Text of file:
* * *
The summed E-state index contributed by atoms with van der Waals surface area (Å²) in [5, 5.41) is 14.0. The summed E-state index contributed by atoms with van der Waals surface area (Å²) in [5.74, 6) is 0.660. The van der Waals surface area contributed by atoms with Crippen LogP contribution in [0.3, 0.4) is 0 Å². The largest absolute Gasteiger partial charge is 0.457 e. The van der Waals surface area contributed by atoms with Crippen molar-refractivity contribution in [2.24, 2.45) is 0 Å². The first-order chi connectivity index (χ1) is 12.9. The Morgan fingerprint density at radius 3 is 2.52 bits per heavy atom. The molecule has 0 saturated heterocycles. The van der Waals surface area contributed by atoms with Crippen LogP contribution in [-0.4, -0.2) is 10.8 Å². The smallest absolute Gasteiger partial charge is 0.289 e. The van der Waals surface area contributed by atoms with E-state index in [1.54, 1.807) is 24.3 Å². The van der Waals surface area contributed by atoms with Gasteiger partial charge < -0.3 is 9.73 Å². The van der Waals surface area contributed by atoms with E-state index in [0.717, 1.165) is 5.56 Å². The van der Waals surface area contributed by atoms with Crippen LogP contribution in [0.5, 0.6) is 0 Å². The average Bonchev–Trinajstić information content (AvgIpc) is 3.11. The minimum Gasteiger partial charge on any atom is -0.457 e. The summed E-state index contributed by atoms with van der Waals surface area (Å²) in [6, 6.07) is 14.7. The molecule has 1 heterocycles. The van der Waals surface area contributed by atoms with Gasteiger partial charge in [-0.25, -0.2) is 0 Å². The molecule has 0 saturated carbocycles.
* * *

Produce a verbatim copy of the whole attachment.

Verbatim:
The summed E-state index contributed by atoms with van der Waals surface area (Å²) in [5, 5.41) is 14.0. The summed E-state index contributed by atoms with van der Waals surface area (Å²) in [5.74, 6) is 0.660. The van der Waals surface area contributed by atoms with Crippen LogP contribution in [0.3, 0.4) is 0 Å². The largest absolute Gasteiger partial charge is 0.457 e. The van der Waals surface area contributed by atoms with Crippen molar-refractivity contribution in [2.24, 2.45) is 0 Å². The first-order chi connectivity index (χ1) is 12.9. The Morgan fingerprint density at radius 3 is 2.52 bits per heavy atom. The molecule has 0 saturated heterocycles. The van der Waals surface area contributed by atoms with Crippen LogP contribution in [-0.4, -0.2) is 10.8 Å². The smallest absolute Gasteiger partial charge is 0.289 e. The van der Waals surface area contributed by atoms with E-state index in [1.54, 1.807) is 24.3 Å². The van der Waals surface area contributed by atoms with Gasteiger partial charge < -0.3 is 9.73 Å². The van der Waals surface area contributed by atoms with E-state index in [0.717, 1.165) is 5.56 Å². The van der Waals surface area contributed by atoms with Crippen LogP contribution in [0.5, 0.6) is 0 Å². The average Bonchev–Trinajstić information content (AvgIpc) is 3.11. The minimum Gasteiger partial charge on any atom is -0.457 e. The summed E-state index contributed by atoms with van der Waals surface area (Å²) in [6, 6.07) is 14.7. The molecule has 1 heterocycles. The van der Waals surface area contributed by atoms with Gasteiger partial charge in [-0.25, -0.2) is 0 Å². The molecule has 0 saturated carbocycles.